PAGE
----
Miami remediation project begins in July

APS Community Affairs Manager Richard Rosales (left) chats with Gary Stauffer, of Claypool, during the APS’ Town of Miami Manufactured Gas Plant Open House held April 24 at Bullion Plaza and Cultural Center in Miami. Stauffer said the project interests him because he used to do remediation work on gasoline stations in Kansas. Photo by Carol Broeder.

The public has until May 11 to comment on the Miami Manufactured Gas Plant (MGP) Remediation Project, set to begin in July.

Arizona Public Service (APS) will clear contaminated dirt from a small parcel in Miami as part of a voluntary program to clean up eight MGP sites statewide that at one time belonged to corporate predecessors of the energy giant.

According to APS, MGPs operated from the 1800s to the 1940s and, at one point, there were more than 1,500 MGP sites operating throughout the U.S.

There were 13 such sites in Arizona and predecessors to APS operated eight of them.

Over the course of time, APS sold the natural gas portion of its business, but retained responsibility for environmental impacts on the sites.

The Miami site remedial action plan outlines the methods APS will use to remove MGP byproducts.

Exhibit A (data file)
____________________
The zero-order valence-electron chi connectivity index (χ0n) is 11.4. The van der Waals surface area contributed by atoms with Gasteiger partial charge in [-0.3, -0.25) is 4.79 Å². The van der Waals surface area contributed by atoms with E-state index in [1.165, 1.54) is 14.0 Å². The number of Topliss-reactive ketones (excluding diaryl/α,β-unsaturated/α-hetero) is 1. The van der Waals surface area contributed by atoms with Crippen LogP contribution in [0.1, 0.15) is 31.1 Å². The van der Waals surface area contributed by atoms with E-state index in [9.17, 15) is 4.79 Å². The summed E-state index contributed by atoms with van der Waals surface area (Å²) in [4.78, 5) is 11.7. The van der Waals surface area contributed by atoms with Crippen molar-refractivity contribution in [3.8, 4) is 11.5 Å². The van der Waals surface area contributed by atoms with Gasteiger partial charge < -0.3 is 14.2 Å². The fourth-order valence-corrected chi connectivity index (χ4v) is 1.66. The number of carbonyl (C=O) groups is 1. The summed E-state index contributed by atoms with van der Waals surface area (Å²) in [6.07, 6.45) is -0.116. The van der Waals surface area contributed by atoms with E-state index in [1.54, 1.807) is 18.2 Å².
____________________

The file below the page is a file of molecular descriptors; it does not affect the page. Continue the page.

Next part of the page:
It is available for public review at the Miami Memorial Public Library, 282 S. Adonis Ave., Miami or online at

APS is required to make the plan available for public view and comment before Arizona Department of Environmental Quality (ADEQ) will approve it.

Comments must be received by Saturday, May 11 and must reference “APS Miami VRP.”

APS held an MGP Open House April 24 at Bullion Plaza and Cultural Center in Miami.

According to the storyboards on display, the remediation work will take place from 6 a.m. to 6 p.m., on weekdays as well as some weekends, beginning in July.

Excavation and restoration is scheduled to be completed by December.

In the early part of the 20th century, before natural gas became available, fuel for home heating and light was produced by reducing coal or oil to a gaseous form.

MGP byproducts include lampblack, residual oils and tars comprised of several compounds, including polyaromatic hydrocarbons and volatile organic compounds, according to information from the APS display.

Health impacts require “long periods of exposure and are typically inert and do not biodegrade or migrate to the environment.”

“There is good news and bad news,” APS Principal Environmental Scientist Judy Heywood said last year. “It’s not water soluble, so it doesn’t leach into the water system. But it stays because it is not biodegradable.”

Initial assessments determined that there is no water down to at least 50 feet and the cleanup will be to the highest level possible.

“There are different cleanup levels: industrial and residential,” Heywood said. “We can use industrial as long as there is no water, but we’re going to use residential, which has a very high groundwater protection level.”

Operated between 1923 and 1942, the Miami MGP was located near Latham Boulevard and Highway 60, producing gas to light and heat homes.

It is currently used as the Town of Miami Public Works maintenance yard — known as The Barn — behind CopperState Sanitation.

In 1987, APS began environmental assessments for all of its former MGP sites, with Miami MGP soil sampling and analysis conducted in 1996 and 1997.

Then in 2011-12 and 2015-16, APS assisted Miami with sewer and utility installations.